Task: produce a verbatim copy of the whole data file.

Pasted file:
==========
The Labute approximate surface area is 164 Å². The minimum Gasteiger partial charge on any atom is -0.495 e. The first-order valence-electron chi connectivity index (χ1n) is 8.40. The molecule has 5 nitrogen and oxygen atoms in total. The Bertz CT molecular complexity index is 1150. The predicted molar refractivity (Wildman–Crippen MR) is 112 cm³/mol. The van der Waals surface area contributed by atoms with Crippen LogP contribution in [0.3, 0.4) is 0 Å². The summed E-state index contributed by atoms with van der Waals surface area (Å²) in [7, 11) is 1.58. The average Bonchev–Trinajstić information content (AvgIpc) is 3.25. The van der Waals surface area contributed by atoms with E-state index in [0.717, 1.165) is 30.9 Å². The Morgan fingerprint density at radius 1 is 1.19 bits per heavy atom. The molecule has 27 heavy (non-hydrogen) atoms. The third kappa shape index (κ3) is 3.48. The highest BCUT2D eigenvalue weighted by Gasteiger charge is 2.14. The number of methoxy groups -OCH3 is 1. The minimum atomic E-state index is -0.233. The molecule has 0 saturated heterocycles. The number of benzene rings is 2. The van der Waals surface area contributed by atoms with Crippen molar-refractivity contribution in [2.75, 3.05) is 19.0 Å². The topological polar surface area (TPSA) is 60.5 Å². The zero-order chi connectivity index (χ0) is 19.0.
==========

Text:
The Labute approximate surface area is 164 Å². The minimum Gasteiger partial charge on any atom is -0.495 e. The first-order valence-electron chi connectivity index (χ1n) is 8.40. The molecule has 5 nitrogen and oxygen atoms in total. The Bertz CT molecular complexity index is 1150. The predicted molar refractivity (Wildman–Crippen MR) is 112 cm³/mol. The van der Waals surface area contributed by atoms with Crippen LogP contribution in [0.3, 0.4) is 0 Å². The summed E-state index contributed by atoms with van der Waals surface area (Å²) in [7, 11) is 1.58. The average Bonchev–Trinajstić information content (AvgIpc) is 3.25. The van der Waals surface area contributed by atoms with E-state index in [0.717, 1.165) is 30.9 Å². The Morgan fingerprint density at radius 1 is 1.19 bits per heavy atom. The molecule has 27 heavy (non-hydrogen) atoms. The third kappa shape index (κ3) is 3.48. The highest BCUT2D eigenvalue weighted by Gasteiger charge is 2.14. The number of methoxy groups -OCH3 is 1. The minimum atomic E-state index is -0.233. The molecule has 0 saturated heterocycles. The number of benzene rings is 2. The van der Waals surface area contributed by atoms with Crippen molar-refractivity contribution in [2.75, 3.05) is 19.0 Å². The topological polar surface area (TPSA) is 60.5 Å². The zero-order chi connectivity index (χ0) is 19.0.